‘I reached my destination and you too!’:Chandrayaan-3 Chandrayaan-3 has successfully soft-landed on the moon. Congratulations, India!
As the space agency sent its lunar lander—and India—into history, quiet moments of nerve-wracking apprehension gave way to cries of elation in the Indian Space Research Organisation (ISRO) mission control centre. The robotic lander called Vikram from India’s Chandrayaan-3 project splashed down on the moon near its south pole on August 23 at 12:33 PM UTC. After the catastrophic Chandrayaan-2 mission crash in 2019, ISRO decided to stake more money on lunar landings, which led to the launch of Chandrayaan-3 on July 14.With the spacecraft now securely on the moon, ISRO’s efforts have paid off, and India has joined the United States, China, and the erstwhile Soviet Union as the fourth nations to successfully make a soft lunar landing.The whole lunar descent of Chandrayaan-3 had to be independent. Signals from the lander to Earth and back again during this key phase of the mission take around three seconds, which is too long for ISRO engineers on Earth to accurately direct the landing. In order to keep it as near to its original trajectory as possible all the way to a safe descent, Vikram had to lower the spacecraft’s high orbital velocity to zero. It had to coordinate the starting of its engines based on ongoing observations of altitude, speed, and direction.
Chandrayaan-3 has many more redundancy and safeguards than Chandrayaan-2 did in order to successfully land this time. ISRO’s director S. Somanath highlighted how Chandrayaan-3 carried more fuel and a stronger guidance, navigation, and control system to rectify even significant deviations from the intended routes in a lecture outlining these advancements on August 5. For Chandrayaan-3, 21 subsystems saw upgrades. Numerous ground experiments using helicopters and cranes have helped to solidify these adjustments, according to Nilesh Desai, head of the ISRO’s Space Applications Centre (SAC) in Ahmedabad, India.Evidently, these advancements have resulted in Chandrayaan-3’s successful touchdown. This achievement wasn’t certain, particularly in light of the fact that four of the previous six lunar landing attempts during the preceding five years have ended in failure. A cruel reminder that reaching the lunar surface unharmed is still dangerous occurred on August 19 when Russia’s Luna-25 spacecraft misfired its engines and crashed onto the moon. Thus, Luna-25 joins the wreckage of the Israeli corporation SpaceIL’s Beresheet, the Indian spacecraft Chandrayaan-2, and the Hakuto-R spacecraft built by a private Japanese business, ispace. The only other recent achievements, China’s Chang’e 4 and Chang’e 5, were followed, thankfully, by Chandrayaan-3’s performance.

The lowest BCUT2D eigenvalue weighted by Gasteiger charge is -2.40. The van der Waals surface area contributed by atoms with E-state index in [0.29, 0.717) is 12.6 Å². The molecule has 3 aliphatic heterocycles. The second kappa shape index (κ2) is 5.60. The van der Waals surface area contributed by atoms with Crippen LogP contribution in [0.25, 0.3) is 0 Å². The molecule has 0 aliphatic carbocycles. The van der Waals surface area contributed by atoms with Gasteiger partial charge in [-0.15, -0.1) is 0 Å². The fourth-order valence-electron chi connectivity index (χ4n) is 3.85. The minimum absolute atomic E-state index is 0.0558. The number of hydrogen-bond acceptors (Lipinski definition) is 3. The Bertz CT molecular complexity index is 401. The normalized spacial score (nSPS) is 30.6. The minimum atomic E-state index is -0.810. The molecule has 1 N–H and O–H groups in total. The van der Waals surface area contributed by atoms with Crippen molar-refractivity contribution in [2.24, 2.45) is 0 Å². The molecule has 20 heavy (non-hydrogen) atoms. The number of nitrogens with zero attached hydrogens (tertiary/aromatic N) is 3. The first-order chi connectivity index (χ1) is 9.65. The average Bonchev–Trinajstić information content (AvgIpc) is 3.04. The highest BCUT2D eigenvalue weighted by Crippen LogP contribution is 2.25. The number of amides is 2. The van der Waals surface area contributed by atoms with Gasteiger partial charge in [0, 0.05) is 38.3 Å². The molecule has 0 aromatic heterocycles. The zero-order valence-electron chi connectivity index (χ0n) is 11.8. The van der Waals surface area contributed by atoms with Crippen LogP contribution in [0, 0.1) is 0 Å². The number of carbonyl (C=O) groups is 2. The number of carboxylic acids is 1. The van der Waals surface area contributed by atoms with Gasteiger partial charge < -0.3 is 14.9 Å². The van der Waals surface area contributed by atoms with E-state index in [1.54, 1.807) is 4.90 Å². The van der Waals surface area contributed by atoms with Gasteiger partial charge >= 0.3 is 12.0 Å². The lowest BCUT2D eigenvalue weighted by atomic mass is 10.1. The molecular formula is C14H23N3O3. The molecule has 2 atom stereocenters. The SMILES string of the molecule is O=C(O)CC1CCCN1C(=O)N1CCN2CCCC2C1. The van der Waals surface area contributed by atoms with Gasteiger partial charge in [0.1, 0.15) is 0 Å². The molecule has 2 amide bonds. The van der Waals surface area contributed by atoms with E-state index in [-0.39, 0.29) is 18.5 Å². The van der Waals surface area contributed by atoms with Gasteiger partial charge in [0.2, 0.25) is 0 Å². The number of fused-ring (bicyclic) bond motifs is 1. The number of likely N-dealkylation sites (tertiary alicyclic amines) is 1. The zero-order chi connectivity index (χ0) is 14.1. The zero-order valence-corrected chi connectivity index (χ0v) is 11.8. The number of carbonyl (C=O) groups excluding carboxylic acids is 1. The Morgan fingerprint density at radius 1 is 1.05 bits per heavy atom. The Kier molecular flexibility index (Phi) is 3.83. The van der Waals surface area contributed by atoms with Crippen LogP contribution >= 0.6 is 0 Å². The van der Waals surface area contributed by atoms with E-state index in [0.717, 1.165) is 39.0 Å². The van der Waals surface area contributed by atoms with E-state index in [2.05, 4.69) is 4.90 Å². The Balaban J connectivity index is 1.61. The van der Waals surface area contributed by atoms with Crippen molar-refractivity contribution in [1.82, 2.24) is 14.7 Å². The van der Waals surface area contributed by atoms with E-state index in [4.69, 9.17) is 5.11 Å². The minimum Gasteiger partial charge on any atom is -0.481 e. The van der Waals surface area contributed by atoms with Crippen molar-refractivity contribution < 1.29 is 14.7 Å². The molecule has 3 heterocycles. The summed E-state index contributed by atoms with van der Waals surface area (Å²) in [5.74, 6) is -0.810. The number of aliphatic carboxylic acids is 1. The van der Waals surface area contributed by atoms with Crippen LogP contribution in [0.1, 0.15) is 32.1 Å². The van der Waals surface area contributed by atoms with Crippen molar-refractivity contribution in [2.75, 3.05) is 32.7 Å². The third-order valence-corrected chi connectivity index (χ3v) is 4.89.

“We now have a tremendous responsibility to inspire India and the world at levels no less than this landing,” said Sankaran Muthusamy, director of the U. R. Rao Satellite Center (URSC), the ISRO center that led the construction and integration of the Chandrayaan-3 spacecraft and mission.
HOW CHANDRAYAAN-3 MADE IT TO THE MOON
The roughly 19-minute lunar descent of Chandrayaan-3 was divided into four main segments. The “rough braking” phase, the first, started when the spacecraft was 750 kilometres away from its landing spot and 30 kilometres above the moon in its orbit. Chandrayaan-3 lowered its high horizontal velocity of roughly 1.7 kilometres per second by around 80% by firing all four of its 800-newton main engines for about 12 minutes, until it was at a 7-km altitude.
After then, the lander stabilised itself for 10 seconds during the vital “attitude hold” phase so that its numerous landing sensors could have a stable image of the approaching lunar surface.Chandrayaan-3 used two altimeters, one that used lasers and the other that used microwaves, to measure height. Although many lunar landers use laser altimeters, these devices occasionally show unusual heights, for example when a lander crosses a hilly area or a large crater. As the principal system designer for Chandrayaan-3’s Ka-Band microwave altimeter at SAC, Priyanka Mehrotra says, “Instead, the microwave altimeter’s wider footprint allowed Chandrayaan-3 to better tolerate abrupt changes in altitude.”